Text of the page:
“Hit them hard and hit them well.” Possums, Pollution, and the Past in Aotearoa/New Zealand

by Jeannine-Madeleine Fischer
Arcadia, Spring 2017, no. 10

In October 2015, the New Zealand Herald reported on a mysterious phenomenon: thousands of possum tails spread all over roads in western and northern Auckland. The newspaper headline asked: “How did thousands of possum tails end up littering State Highway 1?” The public agitation was not at all directed at the fact that possums had obviously been killed—but rather at the scandal that thousands of cleanly removed tails of unknown origin could “end up littering” the highway.

Possum in a tree

This wording pointed to the general understanding of possums as polluters. According to the Department of Conservation they were “one of the greatest threats to our natural environment”; consequently there was a belief that possums must be killed to protect the particular nature of Aotearoa/New Zealand.

The negative image of possums is rooted in the country’s past. The islands were not populated before the thirteenth century. Yet the young country of Aotearoa/New Zealand has witnessed enormous transformations of its natural environment: Forests were cleared and native fauna extirpated by both Polynesian and European settlers. Before sailors introduced animals from their homelands, there were no mammals living in Aotearoa/New Zealand at all. In 1772, the first Europeans arrived and, after the Treaty of Waitangi was signed in 1840, their population increased substantially. European settlers imported the Australian brushtail possum in 1837 for the fur trade, mainly from Tasmania. By 1922, 30 batches of possums had been liberated in 464 different places across Aotearoa/New Zealand. The area of the country they occupied is estimated to have increased from 54% in 1950 to 91% by 1980.

Not having any natural predators in Aotearoa/New Zealand, the possum was depicted as nearly uncontrollable; the Department of Conservation stated in 2010 that an estimated 70 million possums ate 21,000 tonnes of vegetation per night. This number was compared to “190 million standard hamburgers per night,” drawing a picture of a crapulous lifestyle. Their “voracious appetite” extended to eggs and birds and their hunting behavior was reported in emotionalized ways: the Department of Conservation has also stated that “researchers using nest-cameras have for the first time witnessed the gruesome reality inside defenceless kea nests invaded by stoats and possums in South Westland.” Framed in this way, the feeding behavior of possums was constructed as that of an enemy, exemplifying an offender preying on a victim. Hence, native nature was represented as endangered, vulnerable, and in need of protection; non-native nature as powerful, ruthless, and simply bad. This is also where the phrase used in the title, “Hit them hard and hit them well,” comes from.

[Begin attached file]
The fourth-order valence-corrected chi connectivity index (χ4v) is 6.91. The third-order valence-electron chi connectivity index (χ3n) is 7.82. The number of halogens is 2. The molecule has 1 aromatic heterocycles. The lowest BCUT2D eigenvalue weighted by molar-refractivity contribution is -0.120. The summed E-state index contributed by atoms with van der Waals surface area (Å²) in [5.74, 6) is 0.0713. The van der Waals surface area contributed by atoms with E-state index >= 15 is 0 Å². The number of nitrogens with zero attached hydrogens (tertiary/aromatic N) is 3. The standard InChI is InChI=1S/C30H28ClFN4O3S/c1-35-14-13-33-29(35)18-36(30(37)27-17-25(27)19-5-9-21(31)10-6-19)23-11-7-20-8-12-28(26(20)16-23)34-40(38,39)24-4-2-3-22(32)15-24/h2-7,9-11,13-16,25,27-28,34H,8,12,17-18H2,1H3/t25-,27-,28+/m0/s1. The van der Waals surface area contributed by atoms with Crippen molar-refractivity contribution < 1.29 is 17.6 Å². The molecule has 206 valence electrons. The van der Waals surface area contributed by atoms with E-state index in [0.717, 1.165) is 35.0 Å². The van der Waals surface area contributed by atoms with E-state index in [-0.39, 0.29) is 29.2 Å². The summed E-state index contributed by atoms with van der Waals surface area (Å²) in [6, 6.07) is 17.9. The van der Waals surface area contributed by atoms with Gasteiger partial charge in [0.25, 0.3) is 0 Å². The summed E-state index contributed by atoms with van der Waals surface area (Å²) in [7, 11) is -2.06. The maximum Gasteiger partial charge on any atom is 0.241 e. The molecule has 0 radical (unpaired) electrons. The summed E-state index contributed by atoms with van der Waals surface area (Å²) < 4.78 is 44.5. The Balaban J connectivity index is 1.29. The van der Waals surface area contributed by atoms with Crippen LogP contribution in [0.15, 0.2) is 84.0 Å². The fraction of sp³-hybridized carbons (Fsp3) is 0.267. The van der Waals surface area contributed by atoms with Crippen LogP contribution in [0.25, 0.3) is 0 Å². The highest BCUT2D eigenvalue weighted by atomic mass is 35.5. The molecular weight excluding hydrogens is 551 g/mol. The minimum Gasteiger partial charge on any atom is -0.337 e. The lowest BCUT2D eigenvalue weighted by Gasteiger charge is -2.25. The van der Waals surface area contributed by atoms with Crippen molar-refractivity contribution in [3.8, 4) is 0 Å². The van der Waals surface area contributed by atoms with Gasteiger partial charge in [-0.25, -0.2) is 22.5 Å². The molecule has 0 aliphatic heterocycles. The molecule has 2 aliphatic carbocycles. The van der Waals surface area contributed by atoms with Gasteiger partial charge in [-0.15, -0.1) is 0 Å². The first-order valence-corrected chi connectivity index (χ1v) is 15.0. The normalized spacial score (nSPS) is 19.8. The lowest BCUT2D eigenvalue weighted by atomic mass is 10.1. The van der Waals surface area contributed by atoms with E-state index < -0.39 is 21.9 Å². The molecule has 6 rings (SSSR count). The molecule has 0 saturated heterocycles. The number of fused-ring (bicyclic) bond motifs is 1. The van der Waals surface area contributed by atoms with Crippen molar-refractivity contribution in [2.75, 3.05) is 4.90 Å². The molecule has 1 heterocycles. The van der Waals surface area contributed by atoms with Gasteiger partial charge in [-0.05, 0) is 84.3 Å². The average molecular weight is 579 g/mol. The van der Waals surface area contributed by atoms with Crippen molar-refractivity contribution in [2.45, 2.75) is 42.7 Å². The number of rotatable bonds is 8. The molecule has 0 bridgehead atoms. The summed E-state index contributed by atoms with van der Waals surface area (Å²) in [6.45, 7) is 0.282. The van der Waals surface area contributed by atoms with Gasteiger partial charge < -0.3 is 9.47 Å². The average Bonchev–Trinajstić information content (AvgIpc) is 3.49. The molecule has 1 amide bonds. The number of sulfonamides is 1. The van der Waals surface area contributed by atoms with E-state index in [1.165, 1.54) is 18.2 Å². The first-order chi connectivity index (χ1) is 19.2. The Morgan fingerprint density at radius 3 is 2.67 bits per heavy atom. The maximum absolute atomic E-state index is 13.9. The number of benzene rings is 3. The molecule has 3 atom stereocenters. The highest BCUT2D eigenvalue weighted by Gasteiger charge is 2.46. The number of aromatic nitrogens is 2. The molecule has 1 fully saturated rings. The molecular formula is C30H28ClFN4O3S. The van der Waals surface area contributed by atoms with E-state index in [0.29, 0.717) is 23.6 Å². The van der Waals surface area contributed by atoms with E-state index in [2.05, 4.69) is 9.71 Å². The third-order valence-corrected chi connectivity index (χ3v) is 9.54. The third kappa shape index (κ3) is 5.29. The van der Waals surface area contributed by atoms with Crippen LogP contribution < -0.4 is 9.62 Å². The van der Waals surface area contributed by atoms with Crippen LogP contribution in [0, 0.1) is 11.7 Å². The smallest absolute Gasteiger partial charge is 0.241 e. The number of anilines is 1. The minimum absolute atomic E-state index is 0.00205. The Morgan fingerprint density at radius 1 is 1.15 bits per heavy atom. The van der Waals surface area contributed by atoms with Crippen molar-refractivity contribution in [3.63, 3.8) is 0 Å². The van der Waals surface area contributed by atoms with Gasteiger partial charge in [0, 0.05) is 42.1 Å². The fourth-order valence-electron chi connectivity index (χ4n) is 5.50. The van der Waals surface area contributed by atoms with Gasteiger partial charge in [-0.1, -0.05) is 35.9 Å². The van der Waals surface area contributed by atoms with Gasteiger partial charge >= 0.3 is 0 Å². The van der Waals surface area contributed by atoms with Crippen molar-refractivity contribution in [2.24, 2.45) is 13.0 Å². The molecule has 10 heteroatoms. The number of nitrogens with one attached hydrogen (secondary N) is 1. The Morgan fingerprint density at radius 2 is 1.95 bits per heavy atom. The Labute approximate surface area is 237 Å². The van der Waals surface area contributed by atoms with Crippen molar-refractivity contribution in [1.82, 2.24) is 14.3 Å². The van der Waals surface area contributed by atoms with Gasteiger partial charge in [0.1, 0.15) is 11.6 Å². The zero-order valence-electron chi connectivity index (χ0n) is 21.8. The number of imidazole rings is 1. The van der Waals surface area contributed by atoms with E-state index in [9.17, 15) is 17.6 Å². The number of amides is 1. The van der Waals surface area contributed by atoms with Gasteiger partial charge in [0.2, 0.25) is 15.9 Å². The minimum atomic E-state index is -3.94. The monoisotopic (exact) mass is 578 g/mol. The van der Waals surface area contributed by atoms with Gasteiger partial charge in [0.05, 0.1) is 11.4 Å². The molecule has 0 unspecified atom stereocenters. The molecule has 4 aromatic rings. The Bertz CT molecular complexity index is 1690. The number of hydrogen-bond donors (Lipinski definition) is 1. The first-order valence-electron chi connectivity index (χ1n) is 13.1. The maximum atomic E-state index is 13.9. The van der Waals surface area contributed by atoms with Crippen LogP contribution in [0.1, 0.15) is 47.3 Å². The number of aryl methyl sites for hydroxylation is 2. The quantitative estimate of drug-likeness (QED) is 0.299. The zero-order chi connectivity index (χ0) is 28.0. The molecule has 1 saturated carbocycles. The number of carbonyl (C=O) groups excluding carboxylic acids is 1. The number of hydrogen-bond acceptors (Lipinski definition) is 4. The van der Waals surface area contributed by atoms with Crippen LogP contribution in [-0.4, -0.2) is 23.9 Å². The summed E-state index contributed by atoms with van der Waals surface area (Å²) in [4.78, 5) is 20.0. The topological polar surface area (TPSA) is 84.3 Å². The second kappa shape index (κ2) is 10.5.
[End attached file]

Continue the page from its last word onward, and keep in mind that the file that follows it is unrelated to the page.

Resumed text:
Possum eating

The New Zealand Herald closed the article about the mysterious tails with a quote from the chair of the Waitakere Ranges Local Board: “It couldn’t happen to a nicer animal is all that I’ve got to say—if it means a lot of them have gone on to their heavenly future, that will all do us good out this way.” While still conceived of as an animal, the possum was represented as being of significantly different status to other animals. The valued nature that seemed to be omnipresent all across Aotearoa/New Zealand was only a particular “kind” of nature aligned with an idealized past. Likewise local ideals of an eco-friendly lifestyle only applied to a clearly defined portion of local flora and fauna and at the same time excluded the “other,”  which does not fit into the desirable category of native nature.

In this vein, native nature as the “right” and “righteous” nature played a crucial role in relating to a shared and common past. Possums were constructed as counter-images to the ideal of nativity. Around the end of the nineteenth century, romantic sentiments evoked a feeling for a vanishing cultural and natural indigeneity that acquired symbolic meaning for Aotearoa/New Zealand. Caring for native nature by trapping possums or weeding was enacted as a form of embodied civic pride and belonging. By actively participating in or at least endorsing the conservation of native nature, New Zealanders confirmed their loving attitude towards the country. The possum was performatively constructed as a “pest” and threatening polluter, which was used as justification for the assumed need to preserve the remains of an idealized past, thereby strengthening the normative relationship between New Zealanders and their environment.


How to cite

Fischer, Jeannine-Madeleine. “‘Hit them hard and hit them well.’ Possums, Pollution, and the Past in Aotearoa/New Zealand.” Environment & Society Portal, Arcadia (Spring 2017), no. 10. Rachel Carson Center for Environment and Society. https://doi.org/10.5282/rcc/7878.

ISSN 2199-3408
Environment & Society Portal, Arcadia

Further readings: 
  • Ginn, Franklin. “Extension, Subversion, Containment: Eco-Nationalism and (Post)Colonial Nature in Aotearoa New Zealand.” Transcriptions of the Institute of British Geographers, New Series 33, no. 3 (2008): 335–353.